For a few years now it looked as if the world was moving to stricter and stricter banking regulations. Following the economic crisis, governments and central banks tool steps to mitigate potential risks by introducing additional restrictions on large banks.
Regulators have demanded that the world’s leading global banks will maintain more capital and to finance more of their lending from equity instead of debt. Why? Because this means that bank losses are less risky. Lenders were also subjected to regular stress tests.
Now though, things are changing.
President Donald Trump has been very outspoken about his commitment to make reforms to the financial regulations passed by President Obama following the 2008 crisis. Meanwhile, UK Prime Minister Theresa May faces potential ‘punitive’ trade steps from the EU. In response, she stated she will soften regulations to tempt banking companies to stay in London following the Brexit. Even in Brussels, leading European regulators are moving towards softer international banking standards.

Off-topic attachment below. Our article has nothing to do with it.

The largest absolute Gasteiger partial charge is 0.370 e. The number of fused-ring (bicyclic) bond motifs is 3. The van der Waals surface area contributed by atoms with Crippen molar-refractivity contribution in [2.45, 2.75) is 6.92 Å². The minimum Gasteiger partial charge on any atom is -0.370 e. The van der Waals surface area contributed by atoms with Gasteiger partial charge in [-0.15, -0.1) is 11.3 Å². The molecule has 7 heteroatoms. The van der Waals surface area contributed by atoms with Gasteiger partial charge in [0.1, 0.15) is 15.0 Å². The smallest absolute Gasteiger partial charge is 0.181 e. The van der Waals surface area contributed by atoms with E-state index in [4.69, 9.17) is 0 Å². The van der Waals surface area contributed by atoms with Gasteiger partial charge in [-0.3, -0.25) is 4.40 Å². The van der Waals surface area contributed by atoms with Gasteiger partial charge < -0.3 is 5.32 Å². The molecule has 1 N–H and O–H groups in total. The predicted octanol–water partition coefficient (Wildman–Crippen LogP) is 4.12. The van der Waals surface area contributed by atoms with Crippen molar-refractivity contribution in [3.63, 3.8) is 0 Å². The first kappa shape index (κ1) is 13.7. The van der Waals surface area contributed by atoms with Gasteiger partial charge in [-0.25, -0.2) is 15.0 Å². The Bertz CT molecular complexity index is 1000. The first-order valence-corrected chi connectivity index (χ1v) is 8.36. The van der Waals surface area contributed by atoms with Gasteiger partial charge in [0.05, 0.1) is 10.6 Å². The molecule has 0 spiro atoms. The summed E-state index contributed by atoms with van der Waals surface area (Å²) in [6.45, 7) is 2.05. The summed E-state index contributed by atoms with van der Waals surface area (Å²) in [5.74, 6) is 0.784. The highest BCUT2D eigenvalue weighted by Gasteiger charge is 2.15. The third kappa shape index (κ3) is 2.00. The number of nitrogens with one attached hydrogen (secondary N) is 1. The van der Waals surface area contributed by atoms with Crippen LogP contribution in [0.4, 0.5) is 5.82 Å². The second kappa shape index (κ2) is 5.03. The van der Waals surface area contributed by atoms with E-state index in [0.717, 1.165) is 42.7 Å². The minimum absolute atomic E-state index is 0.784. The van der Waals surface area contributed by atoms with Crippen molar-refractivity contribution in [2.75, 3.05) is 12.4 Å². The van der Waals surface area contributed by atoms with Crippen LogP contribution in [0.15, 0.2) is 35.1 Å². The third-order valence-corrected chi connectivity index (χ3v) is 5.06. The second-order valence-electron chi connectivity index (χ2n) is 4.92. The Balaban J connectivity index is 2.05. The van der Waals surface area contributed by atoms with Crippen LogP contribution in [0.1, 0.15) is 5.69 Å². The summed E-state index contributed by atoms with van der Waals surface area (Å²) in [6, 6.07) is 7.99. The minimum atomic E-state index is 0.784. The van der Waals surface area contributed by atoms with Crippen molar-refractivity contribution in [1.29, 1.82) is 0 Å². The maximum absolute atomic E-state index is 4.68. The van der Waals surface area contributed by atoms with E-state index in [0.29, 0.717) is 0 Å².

Some regulators, including Mark Carney, have already pointed out the risks of so-called ‘reform fatigue’, resulting in some policies being abandoned before they’re completed. Many argue on what should happened next, whether or not current regulation is actually effective and if it’s so strict that it limits growth.
The real question is whether we will now see ‘regulatory arbitrage’ as different countries make their own rules and how it will affect the global banking system.
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